Quiet_man The_starving_lesson

Quiet Man - The Starving Lesson


“The soundtrack to the extinction of man, The Starving Lesson is a stark proclamation of the inevitable end. The beginning of the end, what will take root once we are gone?” This is the situation we are given, the question we are asked by the debut from Quiet Man.

Formerly known as God Root, Quiet Man is the natural progression of the former band’s sound, which was a very desolate, bleak brand of doom metal. With the new incarnation, Quiet Man builds upon what’s already there by infusing Post-Metal elements, more progressive arrangements, and loads of psychedelic atmosphere. Anguished, tortured howls amidst the oppressive riffs accompanied by spoken word passages and droning, tribal drums create a true sense of the apocalyptic.

Conceptually we are given a character whom I feel is a representation of modern man, living his life in a world that he is destroying, if only in a passive way. It’s a world that by simply living as society dictates, they are destroying.

Upon hearing the first few notes and lines of the opener “Pressure to Burrow”, it’s clear we are in a world where the thing has already happened, the damage has been dealt. We, along with the character, are asked to face the consequences of our actions. We’ve reached a point where those actions are, in a way, irrelevant. The earth has been scorched. The end has begun. “I can’t watch you die. Leaning with intent to fall. Fuck thoughts and prayers. I need no more dead friends.” The character is realizing the state of their world, but more importantly, they are realizing their role in the downfall of that world. “To burrow. I want to help but I can’t. Where have you gone, what have you done? And when I found her she said run. So I ran.” Fear of the end begins to grip the character, and they only want to hide from what they’ve done.

“From Tomorrow’s Dead Hiss” is an epic piece clocking in at just under 13 minutes. It serves as a lamentation to our chosen way of life. It asks the question “is man a cancer on the Earth?” It taunts us for our choices, for running races with no prizes, for causing irreversible damage to our earth for no reason other than that’s how we live. Are we a cancer? Perhaps. Is man’s true nature parasitic? Virulent? Are we the “antibuilder”? Musically it’s pure tension. Tortured, distorted chords with agonized screams and crashing percussion build up to a cacophony of despair and regret. About three minutes in, we are given a brief opportunity to reflect, as everything’s gets quiet and contemplative. Words are whispered then screamed then whispered again: “It’s a race against nothing. Against a false lack. Against no track and for no prize. It’s always that way.” The tempo picks back up, the infernal chugging continues, only to completely break down half way thru, never to return. Slowly the sounds of night creep in. We are left in the wilderness, in our own long night. There is no redemption given. No closure to be had. Only the darkness we have chosen.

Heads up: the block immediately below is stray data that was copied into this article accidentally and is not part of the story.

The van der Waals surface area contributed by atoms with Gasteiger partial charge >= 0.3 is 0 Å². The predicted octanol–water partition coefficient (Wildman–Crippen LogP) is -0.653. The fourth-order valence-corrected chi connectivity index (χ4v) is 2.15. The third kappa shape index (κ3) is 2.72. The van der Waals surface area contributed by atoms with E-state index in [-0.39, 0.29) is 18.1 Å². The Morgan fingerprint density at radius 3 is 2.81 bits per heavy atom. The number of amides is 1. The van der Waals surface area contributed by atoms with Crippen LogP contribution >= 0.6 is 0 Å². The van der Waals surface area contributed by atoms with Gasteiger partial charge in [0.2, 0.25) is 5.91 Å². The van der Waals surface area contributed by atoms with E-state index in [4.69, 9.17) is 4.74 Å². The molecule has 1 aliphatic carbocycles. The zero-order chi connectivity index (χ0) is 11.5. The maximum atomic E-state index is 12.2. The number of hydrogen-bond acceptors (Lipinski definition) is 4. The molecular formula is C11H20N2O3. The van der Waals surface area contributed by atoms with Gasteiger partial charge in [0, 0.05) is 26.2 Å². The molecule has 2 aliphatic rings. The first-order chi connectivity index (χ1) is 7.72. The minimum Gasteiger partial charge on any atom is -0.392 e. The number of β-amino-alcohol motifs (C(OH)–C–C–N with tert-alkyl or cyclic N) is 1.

My favorite track, “Set to Boil is the New Standard” acts as the punishment we have set for ourselves. All at once we are faced with the reality that we ARE the machine, that we are the thing that has happened. Our complicity is confirmed, our role as the “thousand year bayonet” defined. The god we serve is revealed, the one god that matters: “For we know, there is but one god ($). And he is starving. Layer by layer they shape, thought form king, ghost boss, nongod.” The god is man made. It is the head we created to eat our own tail. There is a manic, hellish feel to this track. It bludgeons us with punishing riffs and sick psychedelia, before fading into obliteration.

“The Starving Lesson” is the title track and the last proper song on the album, with only a beautiful, contemplative outro to follow. This one has near Stoner levels of fuzz on it, and his moment of total silence that represents the nearly dead, almost lifeless world that remains. There is no more fire. No more smoke. No more violence. But not because of our remorse. Not because we made the right choice and turned the ship around, but because the world is in fact drained. We have pushed it beyond the brink. In the last two minutes the madness sets in. The starvation begun. We are left with nothing. The character too is faced with this nothingness. Mental exhaustion and physical starvation set in as they are faced with a dead world and their complicity in it.

The outro “All Along, We Were Beautiful Radiant Things” is a subdued, fuzzy piece of instrumental Doom that serves to emphasize the remaining bleakness, both internal and external. There is no hope going forward, only a twisted comfort in knowing what could have been if only we (the character, society) had changed course.

What will take root once we are gone? The band themselves state the album as such: “This isn’t rainbows and sunshine psych, this is peaking on acid in a car accident…” There is no happy ending. Whatever takes root beyond our existence isn’t for us to know. We had our time with this world and we destroyed it for personal gain. What did we gain? I’m not sure how to answer that, but as the listener, we are left with an epic masterpiece of Atmospheric Sludge Metal with aspects of Doom, Post-Metal, Noise, and Drone that demands our attention and rewards multiple listens.